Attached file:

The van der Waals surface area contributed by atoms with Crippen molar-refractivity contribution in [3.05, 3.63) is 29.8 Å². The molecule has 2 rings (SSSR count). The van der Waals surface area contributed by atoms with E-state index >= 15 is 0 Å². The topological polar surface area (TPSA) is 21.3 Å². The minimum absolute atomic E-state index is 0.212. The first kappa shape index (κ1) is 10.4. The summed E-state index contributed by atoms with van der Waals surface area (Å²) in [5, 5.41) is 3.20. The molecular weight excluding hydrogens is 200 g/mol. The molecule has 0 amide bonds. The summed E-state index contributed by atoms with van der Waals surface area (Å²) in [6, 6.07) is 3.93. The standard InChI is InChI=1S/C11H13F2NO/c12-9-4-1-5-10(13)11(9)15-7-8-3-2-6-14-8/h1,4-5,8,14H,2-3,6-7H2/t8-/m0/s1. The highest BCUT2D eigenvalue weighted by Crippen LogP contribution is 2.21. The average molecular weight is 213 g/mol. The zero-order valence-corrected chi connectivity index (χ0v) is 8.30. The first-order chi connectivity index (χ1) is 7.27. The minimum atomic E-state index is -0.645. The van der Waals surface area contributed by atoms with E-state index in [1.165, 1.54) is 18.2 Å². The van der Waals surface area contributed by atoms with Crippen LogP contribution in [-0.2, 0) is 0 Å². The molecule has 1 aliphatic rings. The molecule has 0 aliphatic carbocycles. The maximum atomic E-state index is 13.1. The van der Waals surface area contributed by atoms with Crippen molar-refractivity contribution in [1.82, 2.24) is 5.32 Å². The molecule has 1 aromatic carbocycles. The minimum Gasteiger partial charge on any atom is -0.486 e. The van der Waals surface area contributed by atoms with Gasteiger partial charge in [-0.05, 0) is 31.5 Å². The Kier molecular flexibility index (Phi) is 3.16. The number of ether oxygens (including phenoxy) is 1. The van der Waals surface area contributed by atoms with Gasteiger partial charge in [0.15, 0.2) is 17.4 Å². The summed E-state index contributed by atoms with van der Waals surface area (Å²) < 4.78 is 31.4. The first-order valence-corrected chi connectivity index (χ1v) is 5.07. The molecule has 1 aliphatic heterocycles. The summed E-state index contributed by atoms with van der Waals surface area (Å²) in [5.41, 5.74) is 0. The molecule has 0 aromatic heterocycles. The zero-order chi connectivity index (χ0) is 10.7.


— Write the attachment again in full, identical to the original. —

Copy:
The van der Waals surface area contributed by atoms with Crippen molar-refractivity contribution in [3.05, 3.63) is 29.8 Å². The molecule has 2 rings (SSSR count). The van der Waals surface area contributed by atoms with E-state index >= 15 is 0 Å². The topological polar surface area (TPSA) is 21.3 Å². The minimum absolute atomic E-state index is 0.212. The first kappa shape index (κ1) is 10.4. The summed E-state index contributed by atoms with van der Waals surface area (Å²) in [5, 5.41) is 3.20. The molecular weight excluding hydrogens is 200 g/mol. The molecule has 0 amide bonds. The summed E-state index contributed by atoms with van der Waals surface area (Å²) in [6, 6.07) is 3.93. The standard InChI is InChI=1S/C11H13F2NO/c12-9-4-1-5-10(13)11(9)15-7-8-3-2-6-14-8/h1,4-5,8,14H,2-3,6-7H2/t8-/m0/s1. The highest BCUT2D eigenvalue weighted by Crippen LogP contribution is 2.21. The average molecular weight is 213 g/mol. The zero-order valence-corrected chi connectivity index (χ0v) is 8.30. The first-order chi connectivity index (χ1) is 7.27. The minimum atomic E-state index is -0.645. The van der Waals surface area contributed by atoms with E-state index in [1.165, 1.54) is 18.2 Å². The van der Waals surface area contributed by atoms with Crippen LogP contribution in [-0.2, 0) is 0 Å². The molecule has 1 aliphatic rings. The molecule has 0 aliphatic carbocycles. The maximum atomic E-state index is 13.1. The van der Waals surface area contributed by atoms with Crippen molar-refractivity contribution in [1.82, 2.24) is 5.32 Å². The molecule has 1 aromatic carbocycles. The minimum Gasteiger partial charge on any atom is -0.486 e. The van der Waals surface area contributed by atoms with Gasteiger partial charge in [-0.05, 0) is 31.5 Å². The Kier molecular flexibility index (Phi) is 3.16. The number of ether oxygens (including phenoxy) is 1. The van der Waals surface area contributed by atoms with Gasteiger partial charge in [0.15, 0.2) is 17.4 Å². The summed E-state index contributed by atoms with van der Waals surface area (Å²) < 4.78 is 31.4. The first-order valence-corrected chi connectivity index (χ1v) is 5.07. The molecule has 1 aliphatic heterocycles. The summed E-state index contributed by atoms with van der Waals surface area (Å²) in [5.41, 5.74) is 0. The molecule has 0 aromatic heterocycles. The zero-order chi connectivity index (χ0) is 10.7.